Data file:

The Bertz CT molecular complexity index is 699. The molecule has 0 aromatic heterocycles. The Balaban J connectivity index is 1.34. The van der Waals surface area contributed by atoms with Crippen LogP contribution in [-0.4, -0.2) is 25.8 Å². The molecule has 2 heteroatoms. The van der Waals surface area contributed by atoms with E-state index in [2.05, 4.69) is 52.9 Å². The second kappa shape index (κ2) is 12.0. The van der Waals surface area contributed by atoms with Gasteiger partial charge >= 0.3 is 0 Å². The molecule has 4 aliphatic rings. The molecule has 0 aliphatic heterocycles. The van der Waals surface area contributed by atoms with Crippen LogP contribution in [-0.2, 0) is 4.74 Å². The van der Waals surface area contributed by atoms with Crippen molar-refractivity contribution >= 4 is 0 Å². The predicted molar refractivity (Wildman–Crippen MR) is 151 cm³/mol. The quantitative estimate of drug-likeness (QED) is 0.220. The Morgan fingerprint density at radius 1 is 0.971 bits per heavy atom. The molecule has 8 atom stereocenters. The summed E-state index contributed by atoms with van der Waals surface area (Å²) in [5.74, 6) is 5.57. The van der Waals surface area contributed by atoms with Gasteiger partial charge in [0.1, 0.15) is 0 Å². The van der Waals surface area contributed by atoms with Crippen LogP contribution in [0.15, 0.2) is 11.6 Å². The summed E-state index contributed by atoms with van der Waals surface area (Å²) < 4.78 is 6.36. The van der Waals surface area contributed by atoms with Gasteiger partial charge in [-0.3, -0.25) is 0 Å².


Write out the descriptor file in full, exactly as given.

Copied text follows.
The Bertz CT molecular complexity index is 699. The molecule has 0 aromatic heterocycles. The Balaban J connectivity index is 1.34. The van der Waals surface area contributed by atoms with Crippen LogP contribution in [-0.4, -0.2) is 25.8 Å². The molecule has 2 heteroatoms. The van der Waals surface area contributed by atoms with E-state index in [2.05, 4.69) is 52.9 Å². The second kappa shape index (κ2) is 12.0. The van der Waals surface area contributed by atoms with Gasteiger partial charge >= 0.3 is 0 Å². The molecule has 4 aliphatic rings. The molecule has 0 aliphatic heterocycles. The van der Waals surface area contributed by atoms with Crippen LogP contribution in [-0.2, 0) is 4.74 Å². The van der Waals surface area contributed by atoms with Crippen molar-refractivity contribution >= 4 is 0 Å². The predicted molar refractivity (Wildman–Crippen MR) is 151 cm³/mol. The quantitative estimate of drug-likeness (QED) is 0.220. The Morgan fingerprint density at radius 1 is 0.971 bits per heavy atom. The molecule has 8 atom stereocenters. The summed E-state index contributed by atoms with van der Waals surface area (Å²) in [5.74, 6) is 5.57. The van der Waals surface area contributed by atoms with Gasteiger partial charge in [0.1, 0.15) is 0 Å². The van der Waals surface area contributed by atoms with Crippen LogP contribution in [0.15, 0.2) is 11.6 Å². The summed E-state index contributed by atoms with van der Waals surface area (Å²) < 4.78 is 6.36. The van der Waals surface area contributed by atoms with Gasteiger partial charge in [-0.3, -0.25) is 0 Å².